Invention is an aspect of innovation. Innovation is conversion of the invention into something useful. Invention is the easy part. Converting an invention into something useful or something that the public want to use is the really hard part, the really expensive part, and a really different skillset.
If you’re focused on innovation, not just invention, you’ve got to lead your research with an innovation focus. Your innovation has to lead the research. Unless your research is something that can end up doing do this in the marketplace, don’t do it. Don’t do it means don’t do it if you want it to be an innovation. Do it if you want to be an academic project or some other reason. But if you’re focussed on innovation, invention has to have a market-lead focus.
So when we are looking at an invention to start [working on], we ask: What would this product look like in the market? How would we manufacture it? Can we do that at scale one day in the future? Would it be able to be stored? What would it look like? How would you inject it in somebody?
We ask all those questions, then we go back and ask, can we make an invention that will meet those requirements? I might be able to make something really cool but only lasts one day on the shelf. No value! It would be abandoned. We would not actually do that research. We would abandon that promising research because it could not result in an innovation that actually would have a utility. So if you apply those business rigours to your research, you will increase your probability of getting an innovation.
But it’s a numbers game. Just because it’s the best and better quicker, faster, cheaper, doesn’t mean that it will actually find a place in the market. Particularly if you have to displace something in the market. That depends on the monopoly of the thing that’s in the market, depends on why anyone would want to pay more money to you to have a better thing that what they’ve currently got. There has to be a competitive market and there has to be a reason that someone wants to pay you money for them to introduce it or for you to invest in it, that would displace another product in the market. So you’ve got to work out price point, cost of goods, market elasticity, all before you start the invention.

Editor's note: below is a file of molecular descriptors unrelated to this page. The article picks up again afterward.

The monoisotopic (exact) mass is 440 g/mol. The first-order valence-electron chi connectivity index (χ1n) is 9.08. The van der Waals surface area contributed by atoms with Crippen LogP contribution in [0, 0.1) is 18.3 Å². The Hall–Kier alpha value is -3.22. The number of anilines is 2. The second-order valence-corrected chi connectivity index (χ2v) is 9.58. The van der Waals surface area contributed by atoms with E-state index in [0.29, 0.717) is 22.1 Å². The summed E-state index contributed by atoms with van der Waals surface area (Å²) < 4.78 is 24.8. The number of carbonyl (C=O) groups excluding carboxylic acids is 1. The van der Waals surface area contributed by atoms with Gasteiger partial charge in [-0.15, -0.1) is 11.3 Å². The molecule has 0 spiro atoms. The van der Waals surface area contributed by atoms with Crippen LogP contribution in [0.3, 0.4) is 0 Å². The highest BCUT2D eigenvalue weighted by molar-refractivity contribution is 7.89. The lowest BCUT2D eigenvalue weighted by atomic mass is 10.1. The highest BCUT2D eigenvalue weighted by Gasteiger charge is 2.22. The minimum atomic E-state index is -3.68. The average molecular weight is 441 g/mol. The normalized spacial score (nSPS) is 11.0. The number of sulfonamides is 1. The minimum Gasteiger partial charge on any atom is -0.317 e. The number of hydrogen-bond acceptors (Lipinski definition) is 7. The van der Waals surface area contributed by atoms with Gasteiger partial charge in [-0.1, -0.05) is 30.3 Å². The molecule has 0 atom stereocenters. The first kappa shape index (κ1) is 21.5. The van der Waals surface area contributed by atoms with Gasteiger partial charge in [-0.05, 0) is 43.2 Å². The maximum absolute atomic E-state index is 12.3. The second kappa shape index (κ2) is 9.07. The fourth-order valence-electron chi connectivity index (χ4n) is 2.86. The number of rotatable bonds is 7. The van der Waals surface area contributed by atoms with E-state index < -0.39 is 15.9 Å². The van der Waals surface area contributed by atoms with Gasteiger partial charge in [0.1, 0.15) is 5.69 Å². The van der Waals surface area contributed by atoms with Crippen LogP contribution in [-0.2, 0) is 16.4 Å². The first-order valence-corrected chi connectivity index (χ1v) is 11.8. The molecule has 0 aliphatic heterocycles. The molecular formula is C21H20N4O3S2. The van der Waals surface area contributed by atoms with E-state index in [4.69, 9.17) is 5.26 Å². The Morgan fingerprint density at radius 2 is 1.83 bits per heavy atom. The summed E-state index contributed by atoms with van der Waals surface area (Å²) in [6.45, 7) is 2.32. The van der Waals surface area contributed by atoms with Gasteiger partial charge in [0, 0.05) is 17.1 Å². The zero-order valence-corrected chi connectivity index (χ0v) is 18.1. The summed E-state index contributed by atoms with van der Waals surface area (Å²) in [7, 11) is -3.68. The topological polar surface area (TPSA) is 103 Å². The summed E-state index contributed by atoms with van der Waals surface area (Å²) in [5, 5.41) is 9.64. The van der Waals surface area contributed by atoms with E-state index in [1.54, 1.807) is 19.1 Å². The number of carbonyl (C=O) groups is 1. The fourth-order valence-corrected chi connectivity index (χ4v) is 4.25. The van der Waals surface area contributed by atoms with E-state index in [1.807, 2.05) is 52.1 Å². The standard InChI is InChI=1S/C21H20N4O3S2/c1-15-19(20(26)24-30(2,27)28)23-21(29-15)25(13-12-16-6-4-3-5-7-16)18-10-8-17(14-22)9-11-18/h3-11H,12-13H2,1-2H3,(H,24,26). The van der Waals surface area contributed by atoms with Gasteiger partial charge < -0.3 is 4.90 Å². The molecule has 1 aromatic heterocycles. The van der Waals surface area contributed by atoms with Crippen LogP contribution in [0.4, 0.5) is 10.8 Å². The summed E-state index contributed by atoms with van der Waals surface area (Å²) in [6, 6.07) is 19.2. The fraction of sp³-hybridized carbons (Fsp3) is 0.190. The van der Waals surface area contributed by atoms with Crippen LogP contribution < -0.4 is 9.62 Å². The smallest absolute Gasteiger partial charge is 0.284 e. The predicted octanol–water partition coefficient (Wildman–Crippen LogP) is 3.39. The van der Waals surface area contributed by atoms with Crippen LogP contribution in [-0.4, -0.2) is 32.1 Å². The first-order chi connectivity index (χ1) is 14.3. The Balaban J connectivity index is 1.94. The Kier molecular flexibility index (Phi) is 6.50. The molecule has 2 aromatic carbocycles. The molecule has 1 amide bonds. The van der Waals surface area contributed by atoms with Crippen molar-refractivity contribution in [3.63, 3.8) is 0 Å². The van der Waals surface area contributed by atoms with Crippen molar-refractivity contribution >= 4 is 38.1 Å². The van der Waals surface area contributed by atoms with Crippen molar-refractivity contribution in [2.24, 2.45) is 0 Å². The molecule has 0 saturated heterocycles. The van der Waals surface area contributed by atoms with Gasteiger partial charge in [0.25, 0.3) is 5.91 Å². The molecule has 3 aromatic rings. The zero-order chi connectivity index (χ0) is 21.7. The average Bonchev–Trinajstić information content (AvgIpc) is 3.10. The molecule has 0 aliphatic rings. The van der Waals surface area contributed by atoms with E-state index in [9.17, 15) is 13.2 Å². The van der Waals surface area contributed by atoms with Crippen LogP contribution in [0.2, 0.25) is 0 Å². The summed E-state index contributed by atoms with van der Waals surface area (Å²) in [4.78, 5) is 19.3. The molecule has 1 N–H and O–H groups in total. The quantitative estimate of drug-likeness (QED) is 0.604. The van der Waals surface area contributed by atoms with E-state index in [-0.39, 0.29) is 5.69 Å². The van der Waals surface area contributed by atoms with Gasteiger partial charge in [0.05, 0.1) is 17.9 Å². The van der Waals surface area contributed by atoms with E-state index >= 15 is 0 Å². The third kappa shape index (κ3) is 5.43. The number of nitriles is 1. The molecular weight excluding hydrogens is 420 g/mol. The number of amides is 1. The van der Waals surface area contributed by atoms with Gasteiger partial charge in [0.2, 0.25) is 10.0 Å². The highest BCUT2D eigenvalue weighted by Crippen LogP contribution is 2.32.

So is Kode Biotech essentially one invention that has spawned many innovations?
One conceptual invention, a platform of invention. There’s three parts to our molecule and one part of it can be changed into hundreds of different components. But the molecule has some very simple features, it has a generic structural design.
It’s a bit like saying we invented a car. And you’ve got cars and trucks and buses, but they’re all variations of the car. So we invented the car and then there’s ambulances and all the different cars that do different jobs and bulldozers. They’re all still something that’s got wheels and moves forward and backwards. And that’s how generic Kode is. It’s a platform of a massive family of molecules, each of them can do radically different things. From anti-counterfeiting molecules to diagnostics, to anti-tumour, right through to lubricants. It’s the same molecule in its basic structure.
So other people innovate on your invention?
More than that, our innovation is the front-end. We do everything we can to open source and encourage others to invent and create their own innovations on the back of our innovation.
So we invented paint, we then gave it to all the artists in the world and they then create their masterpieces with our paint. The innovation that we won the award for, we did not invent its use, we invented the paint and these people [Agalimmune] figured out that they can use it to treat cancer. Not us. That’s our entire model, making available the paint for all the real smart people in the world to go and do cooler things than we could think about ourselves. However, without the paint, they could not do what they do.
What do you have to say to inspiring innovators?
Come along to Innovations Heroes and hear what they’ve got to say. It’s actually really interesting. Things are fairly consistent between us, we’ve got very similar scars, some of them are much younger in the game, others like Glenn [Martin] and myself have been around a hell of a lot of years. There have been different speeds to market but the scars are fairly consistent. And you can reduce your scars by listening to the battle weary.
It’s nice to try and do this for others. If New Zealand’s going to become a place of significant innovation, other need to learn from us to educe their failure rate. You can leverage off the success of others with just little things. It might be one or two words, a little gem. ‘Ahh, never thought of that!’ And that can make all the difference.
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Innovation Heroes is brought to you by the NZ Innovation Council.